I have gone this traditional route many times, and it is delicious, and yes, it adds a little bit of extra moisture to the meatballs. But I can honestly say that using plain panko—with no added fake unpronounceable ingredients—with a splash or two of milk works just fine.
My last few tips include salting the meat properly (many people overlook the importance of seasoning the meatball) and using your hands to toss the mix together—but make it quick. Too much tossing and combining can make a meatball tough. You should have everything roughly combined in about 30 seconds. And when it comes to rolling them, oil your hands to prevent sticking.
I kept the recipe simple to allow for ease and flexibility, but you can certainly play with it and get creative with additional flavors. Adding dried herbs like oregano, fresh chopped basil, and finely grated parm are all great ideas that you really can’t go wrong with.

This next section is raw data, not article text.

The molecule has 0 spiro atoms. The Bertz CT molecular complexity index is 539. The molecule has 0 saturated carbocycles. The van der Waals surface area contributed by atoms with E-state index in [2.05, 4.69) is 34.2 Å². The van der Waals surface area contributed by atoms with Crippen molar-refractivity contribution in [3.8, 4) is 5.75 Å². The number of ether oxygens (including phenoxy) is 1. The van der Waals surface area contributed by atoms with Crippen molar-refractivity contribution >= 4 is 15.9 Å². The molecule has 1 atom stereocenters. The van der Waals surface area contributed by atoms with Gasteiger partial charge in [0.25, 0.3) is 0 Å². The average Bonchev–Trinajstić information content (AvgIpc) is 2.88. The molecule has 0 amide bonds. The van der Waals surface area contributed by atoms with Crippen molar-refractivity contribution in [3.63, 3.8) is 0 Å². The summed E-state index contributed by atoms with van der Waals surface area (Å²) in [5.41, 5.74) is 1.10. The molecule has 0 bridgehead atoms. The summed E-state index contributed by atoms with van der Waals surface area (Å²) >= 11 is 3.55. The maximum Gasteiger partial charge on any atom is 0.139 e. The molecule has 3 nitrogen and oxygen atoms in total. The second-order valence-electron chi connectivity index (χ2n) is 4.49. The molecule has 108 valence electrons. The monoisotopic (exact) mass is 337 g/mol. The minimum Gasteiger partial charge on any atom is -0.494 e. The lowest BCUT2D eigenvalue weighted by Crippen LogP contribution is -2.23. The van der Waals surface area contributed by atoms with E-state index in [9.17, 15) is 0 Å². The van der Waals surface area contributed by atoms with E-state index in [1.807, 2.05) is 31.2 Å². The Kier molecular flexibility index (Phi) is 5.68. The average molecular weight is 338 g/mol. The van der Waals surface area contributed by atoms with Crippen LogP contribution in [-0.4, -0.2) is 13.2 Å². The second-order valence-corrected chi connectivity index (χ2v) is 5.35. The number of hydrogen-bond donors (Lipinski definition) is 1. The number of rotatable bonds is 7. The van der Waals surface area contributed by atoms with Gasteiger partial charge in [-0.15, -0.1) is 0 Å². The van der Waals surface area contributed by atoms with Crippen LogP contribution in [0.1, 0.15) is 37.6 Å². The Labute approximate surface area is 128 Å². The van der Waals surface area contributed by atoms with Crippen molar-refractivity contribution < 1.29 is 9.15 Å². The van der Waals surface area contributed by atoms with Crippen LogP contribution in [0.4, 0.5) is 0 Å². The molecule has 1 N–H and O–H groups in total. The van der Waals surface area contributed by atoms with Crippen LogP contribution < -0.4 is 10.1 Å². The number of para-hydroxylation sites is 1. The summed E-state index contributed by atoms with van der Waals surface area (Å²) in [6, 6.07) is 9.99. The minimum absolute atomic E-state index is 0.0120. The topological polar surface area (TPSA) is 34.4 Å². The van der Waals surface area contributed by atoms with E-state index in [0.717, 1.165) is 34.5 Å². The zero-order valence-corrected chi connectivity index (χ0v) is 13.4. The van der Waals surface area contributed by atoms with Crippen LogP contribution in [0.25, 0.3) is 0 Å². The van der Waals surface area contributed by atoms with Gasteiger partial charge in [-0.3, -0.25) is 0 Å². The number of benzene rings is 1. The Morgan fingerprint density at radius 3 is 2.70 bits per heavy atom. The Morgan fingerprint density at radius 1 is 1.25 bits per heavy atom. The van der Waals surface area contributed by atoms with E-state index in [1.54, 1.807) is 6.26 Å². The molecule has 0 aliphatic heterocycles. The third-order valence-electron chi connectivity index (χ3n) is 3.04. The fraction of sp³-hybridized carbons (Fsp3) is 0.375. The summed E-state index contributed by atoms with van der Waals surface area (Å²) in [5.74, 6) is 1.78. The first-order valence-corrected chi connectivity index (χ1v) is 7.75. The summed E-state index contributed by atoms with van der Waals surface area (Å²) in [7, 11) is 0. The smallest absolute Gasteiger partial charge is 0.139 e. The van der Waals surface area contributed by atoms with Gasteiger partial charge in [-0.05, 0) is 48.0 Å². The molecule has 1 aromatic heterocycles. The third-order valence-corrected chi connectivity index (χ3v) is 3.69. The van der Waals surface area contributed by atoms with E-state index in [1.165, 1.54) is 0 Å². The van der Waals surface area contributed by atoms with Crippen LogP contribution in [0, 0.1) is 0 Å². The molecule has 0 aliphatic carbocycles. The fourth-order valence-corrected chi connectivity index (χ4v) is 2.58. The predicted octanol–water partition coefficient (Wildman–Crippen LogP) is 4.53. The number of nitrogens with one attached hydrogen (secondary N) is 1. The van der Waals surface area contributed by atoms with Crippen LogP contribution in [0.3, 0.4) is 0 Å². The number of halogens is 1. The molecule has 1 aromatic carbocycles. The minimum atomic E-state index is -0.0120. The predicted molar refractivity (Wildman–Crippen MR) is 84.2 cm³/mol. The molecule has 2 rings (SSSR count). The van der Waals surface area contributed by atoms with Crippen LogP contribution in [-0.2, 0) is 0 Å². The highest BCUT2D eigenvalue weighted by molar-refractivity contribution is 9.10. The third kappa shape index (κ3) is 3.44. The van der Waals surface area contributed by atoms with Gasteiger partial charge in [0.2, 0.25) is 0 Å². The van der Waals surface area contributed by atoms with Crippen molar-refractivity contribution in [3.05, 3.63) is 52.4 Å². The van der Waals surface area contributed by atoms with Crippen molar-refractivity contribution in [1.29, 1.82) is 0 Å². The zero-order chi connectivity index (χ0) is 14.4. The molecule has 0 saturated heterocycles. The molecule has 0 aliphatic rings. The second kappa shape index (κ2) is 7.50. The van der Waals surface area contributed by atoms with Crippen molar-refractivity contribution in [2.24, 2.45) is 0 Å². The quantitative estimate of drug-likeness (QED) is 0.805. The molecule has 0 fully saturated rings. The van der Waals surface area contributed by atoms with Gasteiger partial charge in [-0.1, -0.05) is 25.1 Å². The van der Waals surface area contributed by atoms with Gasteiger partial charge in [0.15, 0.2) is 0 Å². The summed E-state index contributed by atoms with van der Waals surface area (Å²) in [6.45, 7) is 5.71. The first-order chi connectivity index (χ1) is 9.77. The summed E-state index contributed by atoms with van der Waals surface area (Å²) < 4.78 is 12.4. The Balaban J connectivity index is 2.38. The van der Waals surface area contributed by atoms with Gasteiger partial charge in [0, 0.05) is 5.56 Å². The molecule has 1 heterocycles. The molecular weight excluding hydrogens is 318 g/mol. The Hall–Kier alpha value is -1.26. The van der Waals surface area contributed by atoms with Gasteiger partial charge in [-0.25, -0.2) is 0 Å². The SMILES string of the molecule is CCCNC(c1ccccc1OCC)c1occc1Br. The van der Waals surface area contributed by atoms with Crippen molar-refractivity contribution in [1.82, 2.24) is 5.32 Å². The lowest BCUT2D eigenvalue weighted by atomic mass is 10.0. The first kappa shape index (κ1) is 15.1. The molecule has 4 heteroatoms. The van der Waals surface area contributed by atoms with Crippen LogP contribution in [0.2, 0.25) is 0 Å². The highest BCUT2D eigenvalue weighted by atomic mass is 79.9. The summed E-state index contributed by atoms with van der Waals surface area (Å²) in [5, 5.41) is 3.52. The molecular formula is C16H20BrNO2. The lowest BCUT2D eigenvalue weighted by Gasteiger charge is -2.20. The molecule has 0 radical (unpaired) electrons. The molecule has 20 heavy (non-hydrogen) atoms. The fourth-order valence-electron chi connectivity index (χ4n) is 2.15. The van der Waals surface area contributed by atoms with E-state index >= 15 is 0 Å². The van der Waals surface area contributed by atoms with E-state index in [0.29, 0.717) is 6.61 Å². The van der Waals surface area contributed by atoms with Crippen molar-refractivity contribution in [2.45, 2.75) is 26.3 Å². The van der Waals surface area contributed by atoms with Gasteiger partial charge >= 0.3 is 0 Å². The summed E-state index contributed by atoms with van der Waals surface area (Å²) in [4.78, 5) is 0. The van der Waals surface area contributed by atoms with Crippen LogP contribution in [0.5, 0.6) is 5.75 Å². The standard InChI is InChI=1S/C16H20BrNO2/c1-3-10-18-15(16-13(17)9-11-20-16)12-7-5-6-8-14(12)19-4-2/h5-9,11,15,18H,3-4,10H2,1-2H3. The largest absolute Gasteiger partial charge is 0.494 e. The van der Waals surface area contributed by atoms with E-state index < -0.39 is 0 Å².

It seems like a lot of information on meatballs, I know. But once your meatballs are simmering in the tomato sauce, all you have to do is wait for the magic to happen. Stir once in a while. Taste the sauce here and there. Pour yourself another glass of wine. Resist the urge to try a meatball! It will all be worth it.
Bucatini & Meatballs
- red sauce
- 1 lb bucatini
- 1 lb meat (I highly recommend trying ground lamb)
- 1/2 cup breadcrumbs*
- 1 tsp salt (and a few cracks of pepper)
- 1 egg, lightly beaten
- fresh or dried herbs (This is optional. I sometimes add a few julienned leaves of fresh basil. You can also add oregano, crushed red pepper, etc – feel free to get creative!)